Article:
The State of Aloha

Forty-six years ago, on May 11, 1971, 32 people were arrested on Oahu for trespassing. These were no ordinary trespassers.

They were sitting on the roof of an empty home while bulldozers nearby waited to destroy the house they were occupying. None of them owned the land. Some were tenants. Others were farmers, and many were protesters and activists.

The house was the last structure standing in the way for the Bishop Estate in Kalama Valley — the most eastern valley on the southern shore of Oahu. For many of the working-class tenants in the valley, this was the last place they could call home.

In the 1950s and ’60s, Kalama Valley had a scattering of pig farmers and ramshackle homes full of kids, dogs and junk cars. It was considered part of rural Oahu, and its land use classification was agriculture. But for these residents, trouble loomed on the horizon.

East Oahu had become one of the first spots after statehood to see a boom in real estate development. You can thank Henry J. Kaiser, the wealthy industrialist who had built an empire during World War II, for that.

Kaiser was deemed the “Western Colossus.” He established his industrial empire in shipping, steel, manufacturing and even health care in California during the first half of the 20th century. By the time he reached the ripe age of 72, he took a vacation in Hawaii. He fell in love with the place as many do and decided that he was going to move here. Kaiser wasn’t just any elderly guy who moved to Honolulu. He got into land development.

Kaiser took the largely unpopulated marshlands east of Honolulu and developed a mid-20th century-style suburb resembling affluent, middle-class and predominantly white suburbs on the Mainland. The place is named after him: Hawaii Kai.

The landowner on the eastern end of Oahu was ironically the Bishop Estate — that same landowner with a mission to help the Native Hawaiian people. The Bishop Estate had partnered with developers like Kaiser to do away with farms and agricultural lands to build homes, resorts, golf courses and commercial property.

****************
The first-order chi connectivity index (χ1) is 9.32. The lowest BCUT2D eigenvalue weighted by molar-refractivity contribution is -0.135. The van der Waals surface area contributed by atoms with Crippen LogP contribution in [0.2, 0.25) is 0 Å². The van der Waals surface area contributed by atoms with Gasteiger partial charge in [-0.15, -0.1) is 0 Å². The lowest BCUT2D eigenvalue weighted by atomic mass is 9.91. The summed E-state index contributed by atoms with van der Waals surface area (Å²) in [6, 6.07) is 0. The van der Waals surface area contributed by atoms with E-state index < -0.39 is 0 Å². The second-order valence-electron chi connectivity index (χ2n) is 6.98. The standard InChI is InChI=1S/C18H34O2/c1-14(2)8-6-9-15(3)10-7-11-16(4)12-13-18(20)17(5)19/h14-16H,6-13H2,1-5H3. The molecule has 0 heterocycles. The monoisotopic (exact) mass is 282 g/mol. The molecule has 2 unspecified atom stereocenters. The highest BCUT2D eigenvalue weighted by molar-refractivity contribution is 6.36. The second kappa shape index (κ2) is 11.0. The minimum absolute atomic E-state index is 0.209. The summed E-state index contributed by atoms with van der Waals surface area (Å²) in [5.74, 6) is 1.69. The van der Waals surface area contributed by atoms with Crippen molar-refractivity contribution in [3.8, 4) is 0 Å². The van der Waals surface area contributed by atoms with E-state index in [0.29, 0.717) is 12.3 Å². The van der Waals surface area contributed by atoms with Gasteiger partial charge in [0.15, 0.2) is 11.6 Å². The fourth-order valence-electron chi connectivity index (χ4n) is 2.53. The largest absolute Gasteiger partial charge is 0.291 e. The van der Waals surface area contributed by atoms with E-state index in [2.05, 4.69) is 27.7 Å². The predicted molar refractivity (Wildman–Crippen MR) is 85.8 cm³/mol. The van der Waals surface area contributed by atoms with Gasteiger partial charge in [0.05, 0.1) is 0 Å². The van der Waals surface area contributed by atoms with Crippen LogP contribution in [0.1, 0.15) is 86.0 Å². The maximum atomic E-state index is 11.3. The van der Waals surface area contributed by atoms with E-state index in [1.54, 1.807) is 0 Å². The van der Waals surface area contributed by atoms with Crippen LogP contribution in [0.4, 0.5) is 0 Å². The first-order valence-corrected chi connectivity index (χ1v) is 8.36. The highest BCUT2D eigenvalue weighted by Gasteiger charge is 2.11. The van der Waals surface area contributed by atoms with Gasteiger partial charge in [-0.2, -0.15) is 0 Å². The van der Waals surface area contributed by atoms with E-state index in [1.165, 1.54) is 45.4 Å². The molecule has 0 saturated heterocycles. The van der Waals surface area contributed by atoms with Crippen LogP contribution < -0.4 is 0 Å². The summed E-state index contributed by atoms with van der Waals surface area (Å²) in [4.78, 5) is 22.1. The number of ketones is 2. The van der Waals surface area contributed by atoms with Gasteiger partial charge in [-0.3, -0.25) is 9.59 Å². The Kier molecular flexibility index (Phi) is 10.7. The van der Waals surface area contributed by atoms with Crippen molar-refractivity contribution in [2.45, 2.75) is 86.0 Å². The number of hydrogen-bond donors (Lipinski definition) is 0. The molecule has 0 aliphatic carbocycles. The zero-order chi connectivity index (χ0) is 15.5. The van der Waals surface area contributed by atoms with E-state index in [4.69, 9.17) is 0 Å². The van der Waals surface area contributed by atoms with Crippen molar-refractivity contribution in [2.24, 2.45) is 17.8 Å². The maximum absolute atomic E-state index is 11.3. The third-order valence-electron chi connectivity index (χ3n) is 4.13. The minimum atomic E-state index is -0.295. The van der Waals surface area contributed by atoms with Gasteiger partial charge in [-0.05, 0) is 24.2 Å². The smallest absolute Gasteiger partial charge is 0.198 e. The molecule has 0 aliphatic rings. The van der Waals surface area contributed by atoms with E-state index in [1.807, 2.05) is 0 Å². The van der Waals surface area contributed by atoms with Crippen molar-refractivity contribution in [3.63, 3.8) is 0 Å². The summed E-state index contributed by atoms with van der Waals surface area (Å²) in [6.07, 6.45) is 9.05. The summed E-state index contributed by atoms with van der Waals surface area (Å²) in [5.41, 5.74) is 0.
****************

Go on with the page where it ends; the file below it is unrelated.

In the late ’60s, it had become clear that Kalama Valley would be the next suburb. Despite objections before various state agencies, the plans to develop continued with little fanfare. But soon the opposition to the project picked up serious steam. For some reason, the resistance in Kalama Valley hit a nerve.

The farmers and the tenants soon found allies with activists from the University of Hawaii and sympathy from local folks all over the state. It also sparked the start for several Native Hawaiians that would later blossom in the 1970s and ’80s into a full-fledged movement.

Kalama Valley tenants became left-wing celebrities. They spoke at rallies, held news conferences and met with elected officials. In the end, however, the ones arrested for sitting on the roof of the last house in the valley were tried and found guilty. The house was destroyed, and American-style subdivisions took its place.

But the resistance at Kalama Valley set the tone for the rest of the century and into this one. More protests followed. It was easy to take protesting for granted growing up. In the 1980s and ’90s, there also was a movement against some new development. The bumper stickers back then chronicle the long struggle against insensitive and destructive development. Stop the extension of the airport runway, save Sandy Beach, keep the country country and end the bombing on Kahoolawe were just a few of the causes folks displayed on their bumpers and on the side of the highway.

Protest, defiance and resistance continue. Who can forget the lawsuits on Maui and the human chain in Nawiliwili Harbor on Kauai used to stop the infamous Superferry? What about the photogenic stand against construction atop Haleakala and Mauna Kea?

And you can expect it to continue. The cost of living and development have not eased up. Maui is one of the least affordable places to live in the United States. Next week, the county will be evicting the impromptu homeless encampment that has grown between Baldwin Beach and Paia town. Sure, they’re not pig farmers, but the eviction is reminiscent of what happened decades ago. As one activist put it back in 1970:

“Kalama Valley is a symptom of all Hawaii. More and more, Hawaii is being developed for a particular economic class, oftentimes excluding the people who reside here. The people in Kalama Valley know the valley is not being developed for them financially and culturally.

. . . To put people who love the land into low-income concrete jungles is not solving anything. It’s a sick society whenever the Hawaiian and part-Hawaiian and other races who reside in Hawaii become temporary residents with no place to call their own.”

The words still ring true.

* Ben Lowenthal is a trial and appellate lawyer who grew up on Maui. His email is “The State of Aloha” alternates Fridays with Sarah Ruppenthal’s “Neighbors.”